Cyclone Disaster Relief
In May 2020, FDH Bank, the homegrown Malawian bank founded by prominent business leader Thomson Mpinganjira, provided MK3 million in disaster relief funding in support of victims of Cyclone Idai.
The investment will be used to establish Mother Group Community Savings Groups, improving the prospects and wellbeing of children throughout Malawi, whose schools were badly impacted by the disaster. Lorraine Lusinje, Public Relations Officer for FDH Bank, explained that bank funding would be distributed to 15 community groups in Mulanje, Thyolo, Zomba, Chiradzulu, and Phalombe, with the ultimate aim of promoting self-sustenance.
COVID-19 has affected economies all over the world. Arriving in Malawi in the wake of significant adverse weather events, the pandemic placed a particularly heavy burden on small-scale businesses throughout the country, with the pervasive daily hand-to-mouth lifestyle significantly disrupted by social distancing strategies implemented to stem transmission of COVID-19.
Ms Lusinje explained that, in recognition of this issue, FDH Ban had come to the rescue of small-scale business operations, providing Mother Group Community Saving facilities with a boost of capital. Committed to continuous growth, FDH Bank recognises that Cyclone Idai reversed gains achieved in Malawi, making recovery interventions necessary.
The Impact of Cyclone Idai
Touching down in Beira City, Mozambique on the 14th March 2019 when it was classified as a Category 2 storm, Cyclone Idai’s strong winds and heavy rains triggered flash flooding, causing hundreds of deaths and mass destruction to property and crops.
Less than six weeks later, Cyclone Idai was followed by Cyclone Kenneth, dealing a heavy blow to already struggling communities. The two storms caused catastrophic flooding that affected almost 2.2 million people across Mozambique, Malawi, and Zimbabwe, causing an unprecedented level of damage.
According to United Nations statistics, Cyclone Idai alone reaped more than $773 million in damage to crops, buildings, and infrastructure, damaging and destroying over 100,000 homes. Hundreds of thousands of people were made homeless and displaced as a result of the cyclones, devastating communities, with many people losing friends and family.
In the aftermath of Cyclones Idai and Kenneth, cases of cholera, diarrhoea, malaria and respiratory infections were rife due to poor living conditions. In many affected regions, food shortages continue today, with crop pests, draught, and insecurity contributing to heightened need.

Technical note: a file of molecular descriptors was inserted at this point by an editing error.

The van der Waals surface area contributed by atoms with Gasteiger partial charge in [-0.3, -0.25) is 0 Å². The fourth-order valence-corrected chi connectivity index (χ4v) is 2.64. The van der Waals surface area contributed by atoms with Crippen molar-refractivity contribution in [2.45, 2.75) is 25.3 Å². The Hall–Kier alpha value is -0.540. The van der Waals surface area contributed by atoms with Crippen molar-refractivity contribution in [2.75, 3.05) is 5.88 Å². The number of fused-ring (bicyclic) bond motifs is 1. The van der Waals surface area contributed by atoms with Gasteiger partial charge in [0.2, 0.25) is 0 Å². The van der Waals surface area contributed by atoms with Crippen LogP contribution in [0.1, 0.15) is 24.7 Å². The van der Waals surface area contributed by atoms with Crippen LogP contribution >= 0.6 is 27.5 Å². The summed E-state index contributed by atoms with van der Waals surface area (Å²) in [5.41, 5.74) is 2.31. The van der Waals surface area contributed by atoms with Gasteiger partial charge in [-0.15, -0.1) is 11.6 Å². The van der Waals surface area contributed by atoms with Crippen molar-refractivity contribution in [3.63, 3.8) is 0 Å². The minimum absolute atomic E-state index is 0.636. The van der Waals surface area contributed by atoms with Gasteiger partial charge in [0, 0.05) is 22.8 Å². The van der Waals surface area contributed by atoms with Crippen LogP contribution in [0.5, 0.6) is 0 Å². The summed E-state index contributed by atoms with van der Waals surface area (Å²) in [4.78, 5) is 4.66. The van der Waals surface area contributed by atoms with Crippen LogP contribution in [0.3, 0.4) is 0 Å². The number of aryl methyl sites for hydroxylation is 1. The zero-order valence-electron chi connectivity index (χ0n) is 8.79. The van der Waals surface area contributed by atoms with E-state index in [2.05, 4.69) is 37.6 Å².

Speaking on behalf of FDH Bank, Ms Lusinje explained that the homegrown Malawian financial institution had opted to work with Mother Groups since members were well placed to join forces with schools and other bodies, implementing additional child protection measures such as tracking learner absenteeism, reaching out to vulnerable learners and orphans, and supporting parents in addressing problems, providing learners with not just basic school materials, but also vital emotional support through counselling and guidance.
Ms Lusinje pointed out that investing in cost-effective, child-centred innovative interventions is an effective way of bestowing a bright future to disadvantaged youths of today. She emphasised the role of FDH Bank in building resilience in affected communities to help them recover, as well as boosting local small scale businesses and motivating Mother Groups to offer basic support and monitoring visits, protecting vulnerable children – particularly girls – confined to their homes during the COVID-19 partial lockdown.
Deputy Director of the Department of School Health and Nutrition, Virginia Kachigunda, received FDH Bank’s pledge on behalf of the Ministry of Education, Science and Technology. She welcomed the bank’s kind gesture, pointing out that students were still suffering the cumulative effect of extreme weather events, which over the years have increased in scope, magnitude, and frequency, with the COVID-19 pandemic exacerbating the hardship.
Ms Kachigunda said that 455 early childhood centres together with 154 primary school blocks had been damaged by Cyclone Idai. She noted that, left unchecked, vulnerable students, particularly girls and those with disabilities, were exposed to violence and sexual abuse. Ms Kachigunda invited well-wishers to join with FDH Bank, supporting recovery activities and resilience building, underlining the importance of fixing damaged schools and restoring teaching and learning materials, as well as providing psycho-social support for students, families and teachers impacted by Cyclone Idai and the ensuing COVID-19 pandemic.